Southern Appalachians Highlands Conservancy – Chris Link
Chris Link manages the operations on the trusts Community Farm. He works on building and sustaining the infrastructure, farmer education workshops, and the Beginning Farmer Incubator Program. Chris holds a degree in Planning & Landscape Architecture from Clemson University and a PDC from The Permaculture Institute. Previously, Chris farmed on a year-round CSA community land trust farm in New England, and then most recently on a small, bio-intensive farm in Bostic, N.C. Both farms practiced organic methods and incorporated a variety of rotational livestock. Chris chose to learn at these specific farms because they demonstrate a symbiotic, productive relationship he sees as the future of sustainable land management, serving both the environment and the community.
We are a ten acre family farm in Leicester, North Carolina. founded in 1987. Since then we have grown certified organic produce as well as ornamentals, mushrooms, and Christmas trees. Karen, Liz and Tom operate the farm with the help of a small crew of farm apprentices. We grow about thirty varieties of seasonal produce. A main focus is early season tomatoes and greens. We sell at regional tailgate markets in addition to doing some wholesale. Tom Elmore is on the board of the Organic Growers School and a member of the CRAFT network of farmers.
Shiloh Avery and Jason Roehrig farm at Tumbling Shoals Farm in Wilkes County, North Carolina. Tumbling Shoals Farm is a certified organic vegetable and fruit operation with about four acres in production. Tumbling Shoals sells produce through an 80 family CSA, at the Watauga County Farmers Market, at the Downtown Hickory Farmers Market, through a multi-farm CSA, and to a few restaurant and grocery clients. Shiloh has been employed full-time on the farm since 2008 and Jason since 2010. The farm also now employs a crew of six seasonal workers. Shiloh and Jason moved to Wilkes County from Pittsboro, North Carolina where Shiloh attended Central Carolina Community College Sustainable Agriculture program and Jason was a program director at RAFI-USA—an agricultural non-profit. The two of them strive to practice sustainable farming, including being good environmental stewards, economically successful, and ensuring a good work environment for themselves and their employees.
WNC Farm Link – Suzanna Denison
Suzanna Denison is the land access coordinator for WNC FarmLink. She has been family farming all of her life, from growing up on a conventional turned organic vegetable farm on 150 acres in mid-Coast Maine, to currently working on a fourth generation cow-calf operation in the Big Sandy Mush community of western North Carolina. Suzanna’s background in variety of different farming practices has given her a realistic approach to farming, and encouraged her to believe that there is no such thing as ‘good’ or ‘bad’ farmers or farming, if it is in the service of either one’s family, community or region in the world.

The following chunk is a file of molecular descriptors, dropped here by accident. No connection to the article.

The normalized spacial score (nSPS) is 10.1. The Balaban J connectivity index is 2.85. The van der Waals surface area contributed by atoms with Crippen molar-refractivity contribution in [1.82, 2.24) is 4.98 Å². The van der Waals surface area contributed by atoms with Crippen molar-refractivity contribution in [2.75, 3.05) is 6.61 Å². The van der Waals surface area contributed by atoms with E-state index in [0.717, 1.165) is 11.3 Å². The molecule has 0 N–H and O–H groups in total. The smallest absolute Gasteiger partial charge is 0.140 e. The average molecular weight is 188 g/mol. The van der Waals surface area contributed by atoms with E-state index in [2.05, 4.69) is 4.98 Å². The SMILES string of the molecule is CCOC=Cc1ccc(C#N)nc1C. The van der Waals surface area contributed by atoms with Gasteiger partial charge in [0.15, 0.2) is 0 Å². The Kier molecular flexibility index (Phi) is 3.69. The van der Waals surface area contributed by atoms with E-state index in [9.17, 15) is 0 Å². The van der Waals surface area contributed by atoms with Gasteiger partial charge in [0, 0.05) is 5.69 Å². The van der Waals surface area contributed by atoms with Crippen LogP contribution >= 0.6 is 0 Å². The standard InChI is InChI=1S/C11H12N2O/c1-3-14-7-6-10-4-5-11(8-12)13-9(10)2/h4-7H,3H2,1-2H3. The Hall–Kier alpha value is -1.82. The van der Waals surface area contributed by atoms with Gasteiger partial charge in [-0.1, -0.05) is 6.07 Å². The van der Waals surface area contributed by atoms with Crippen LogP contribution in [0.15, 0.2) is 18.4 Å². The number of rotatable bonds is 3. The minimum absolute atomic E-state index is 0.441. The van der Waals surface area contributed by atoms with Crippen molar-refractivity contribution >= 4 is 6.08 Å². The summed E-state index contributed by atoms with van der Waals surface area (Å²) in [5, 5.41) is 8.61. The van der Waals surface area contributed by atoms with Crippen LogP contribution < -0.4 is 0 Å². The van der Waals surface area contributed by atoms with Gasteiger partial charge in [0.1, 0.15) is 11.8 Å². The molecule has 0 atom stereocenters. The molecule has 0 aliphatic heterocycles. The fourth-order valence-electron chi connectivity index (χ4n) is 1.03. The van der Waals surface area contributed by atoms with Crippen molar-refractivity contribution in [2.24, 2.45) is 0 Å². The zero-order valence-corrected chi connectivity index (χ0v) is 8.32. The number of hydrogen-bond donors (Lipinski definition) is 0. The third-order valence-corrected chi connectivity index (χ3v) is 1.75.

Mountain Bizworks – Kimberly Hunter, Entrepreneurship Program Manager
Kimberly is a writer, speaker, and small business owner dedicated to developing the next four generations of entrepreneurs. She brings 25 years of business acumen and multiple sector experience and is a well-respected educator, strategist, and consultant to hundreds of leaders in WNC and the US. Kimberly enjoys various aspects of agriculture, including: field crops, livestock, weaving, sewing and writing.
Cameron Farlow is the OGS Farmer Programs Director. She grew up in Greensboro, NC with dairy farming in her blood, and has made her home in Western North Carolina. After earning her undergraduate degrees from UNC – Chapel Hill in Anthropology and Geography in 2006, Cameron dove headfirst into the realm of sustainable agriculture and local food systems, and later completed her Master’s Degree in Appalachian Studies and Sustainable Development from Appalachian State University in May 2011. Gaining as much experience as she could she worked with several other regional nonprofits in the realms of farmland preservation, food security, farm to university, and land access for farmers. She came on board with OGS in April 2012. When she isn’t visiting farms all around this end of the state as Farmer Programs coordinator you can usually find her digging in her garden or adventuring alongside her husband Walker, the farm manager at Hickory Nut Gap Farm.
Nicole DelCogliano is the OGS Farmer Programs Coordinator. She and her husband Gaelan began their farm Green Toe Groun, a diversified organic farm in Celo, NC over 14 years ago. They’ve grown the farm over the years, and now manage 16 acres of diversified organic and biodynamic produce and livestock, train farm apprentices each year, and raise their two girls. Originally from NY, she has farmed and worked in education in NC for the last 20 years. She earned a Bachelor’s Degree in Anthropology from State University at New Paltz in New York, and has a Masters in Sustainability from the Center for Appalachian Studies in Boone, NC.